Amputees discern familiar sensations across prosthetic hand

Medical researchers are helping restore the sense of touch in amputees. Credit: Image courtesy of Case Western Reserve University
Medical researchers are helping restore the sense of touch in amputees.
Credit: Image courtesy of Case Western Reserve University

Amputees discern familiar sensations across prosthetic hand

Patients connected to a new prosthetic system said they ‘felt’ their hands for the first time since they lost them in accidents. In the ensuing months, they began feeling sensations that were familiar and were able to control their prosthetic hands with more — well — dexterity.

Even before he lost his right hand to an industrial accident 4 years ago, Igor Spetic had family open his medicine bottles. Cotton balls give him goose bumps.
Now, blindfolded during an experiment, he feels his arm hairs rise when a researcher brushes the back of his prosthetic hand with a cotton ball.
Spetic, of course, can’t feel the ball. But patterns of electric signals are sent by a computer into nerves in his arm and to his brain, which tells him different. “I knew immediately it was cotton,” he said.
That’s one of several types of sensation Spetic, of Madison, Ohio, can feel with the prosthetic system being developed by Case Western Reserve University and the Louis Stokes Cleveland Veterans Affairs Medical Center.
Spetic was excited just to “feel” again, and quickly received an unexpected benefit. The phantom pain he’d suffered, which he’s described as a vice crushing his closed fist, subsided almost completely. A second patient, who had less phantom pain after losing his right hand and much of his forearm in an accident, said his, too, is nearly gone.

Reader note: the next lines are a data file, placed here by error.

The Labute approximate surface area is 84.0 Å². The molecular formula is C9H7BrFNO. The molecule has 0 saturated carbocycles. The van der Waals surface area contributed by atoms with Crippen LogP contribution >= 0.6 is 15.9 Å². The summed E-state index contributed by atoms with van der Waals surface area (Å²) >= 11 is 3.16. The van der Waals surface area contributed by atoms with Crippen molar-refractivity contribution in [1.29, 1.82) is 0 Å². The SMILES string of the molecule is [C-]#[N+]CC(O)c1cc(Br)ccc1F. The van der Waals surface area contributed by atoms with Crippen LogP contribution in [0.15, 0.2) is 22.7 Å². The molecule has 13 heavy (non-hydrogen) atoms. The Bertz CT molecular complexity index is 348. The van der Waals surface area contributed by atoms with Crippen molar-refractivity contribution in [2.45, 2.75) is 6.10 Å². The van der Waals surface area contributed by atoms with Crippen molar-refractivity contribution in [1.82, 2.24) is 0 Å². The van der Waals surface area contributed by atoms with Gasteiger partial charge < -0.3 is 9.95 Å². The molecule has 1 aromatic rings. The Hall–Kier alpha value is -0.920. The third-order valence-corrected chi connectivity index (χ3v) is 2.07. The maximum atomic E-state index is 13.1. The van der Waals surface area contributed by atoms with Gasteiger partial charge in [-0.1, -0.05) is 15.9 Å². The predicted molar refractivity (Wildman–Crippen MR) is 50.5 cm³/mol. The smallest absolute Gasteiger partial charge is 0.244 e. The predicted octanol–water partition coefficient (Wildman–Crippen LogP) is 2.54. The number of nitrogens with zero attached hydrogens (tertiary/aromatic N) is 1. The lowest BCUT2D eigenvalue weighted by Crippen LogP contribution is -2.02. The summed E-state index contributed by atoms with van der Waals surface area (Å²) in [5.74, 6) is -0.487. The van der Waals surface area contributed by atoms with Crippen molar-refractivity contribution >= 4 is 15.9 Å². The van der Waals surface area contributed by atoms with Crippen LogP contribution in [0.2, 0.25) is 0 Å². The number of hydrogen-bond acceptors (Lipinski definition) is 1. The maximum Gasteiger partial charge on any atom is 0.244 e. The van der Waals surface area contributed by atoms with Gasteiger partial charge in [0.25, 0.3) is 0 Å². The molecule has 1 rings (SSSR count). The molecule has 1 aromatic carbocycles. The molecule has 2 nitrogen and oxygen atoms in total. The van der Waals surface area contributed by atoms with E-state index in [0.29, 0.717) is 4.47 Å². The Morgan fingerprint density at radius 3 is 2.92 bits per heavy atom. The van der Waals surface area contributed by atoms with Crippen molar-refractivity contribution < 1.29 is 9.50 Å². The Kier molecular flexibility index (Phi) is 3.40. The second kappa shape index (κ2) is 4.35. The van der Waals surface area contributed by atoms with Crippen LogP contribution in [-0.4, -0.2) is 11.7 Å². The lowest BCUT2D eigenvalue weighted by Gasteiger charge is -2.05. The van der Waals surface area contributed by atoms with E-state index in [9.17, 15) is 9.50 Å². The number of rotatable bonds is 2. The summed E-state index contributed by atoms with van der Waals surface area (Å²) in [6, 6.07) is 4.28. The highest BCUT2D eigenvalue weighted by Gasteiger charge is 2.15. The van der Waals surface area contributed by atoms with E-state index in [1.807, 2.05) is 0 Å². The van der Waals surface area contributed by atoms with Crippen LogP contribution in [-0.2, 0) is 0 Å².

Despite having phantom pain, both men said that the first time they were connected to the system and received the electrical stimulation, was the first time they’d felt their hands since their accidents. In the ensuing months, they began feeling sensations that were familiar and were able to control their prosthetic hands with more — well — dexterity.
To watch a video of the research, click here:
“The sense of touch is one of the ways we interact with objects around us,” said Dustin Tyler, an associate professor of biomedical engineering at Case Western Reserve and director of the research. “Our goal is not just to restore function, but to build a reconnection to the world. This is long-lasting, chronic restoration of sensation over multiple points across the hand.”
“The work reactivates areas of the brain that produce the sense of touch, said Tyler, who is also associate director of the Advanced Platform Technology Center at the Cleveland VA. “When the hand is lost, the inputs that switched on these areas were lost.”
How the system works and the results will be published online in the journal Science Translational Medicine Oct. 8.
“The sense of touch actually gets better,” said Keith Vonderhuevel, of Sidney, Ohio, who lost his hand in 2005 and had the system implanted in January 2013. “They change things on the computer to change the sensation.
“One time,” he said, “it felt like water running across the back of my hand.”
The system, which is limited to the lab at this point, uses electrical stimulation to give the sense of feeling. But there are key differences from other reported efforts.
First, the nerves that used to relay the sense of touch to the brain are stimulated by contact points on cuffs that encircle major nerve bundles in the arm, not by electrodes inserted through the protective nerve membranes.
Surgeons Michael W Keith, MD and J. Robert Anderson, MD, from Case Western Reserve School of Medicine and Cleveland VA, implanted three electrode cuffs in Spetic’s forearm, enabling him to feel 19 distinct points; and two cuffs in Vonderhuevel’s upper arm, enabling him to feel 16 distinct locations.
Second, when they began the study, the sensation Spetic felt when a sensor was touched was a tingle. To provide more natural sensations, the research team has developed algorithms that convert the input from sensors taped to a patient’s hand into varying patterns and intensities of electrical signals. The sensors themselves aren’t sophisticated enough to discern textures, they detect only pressure.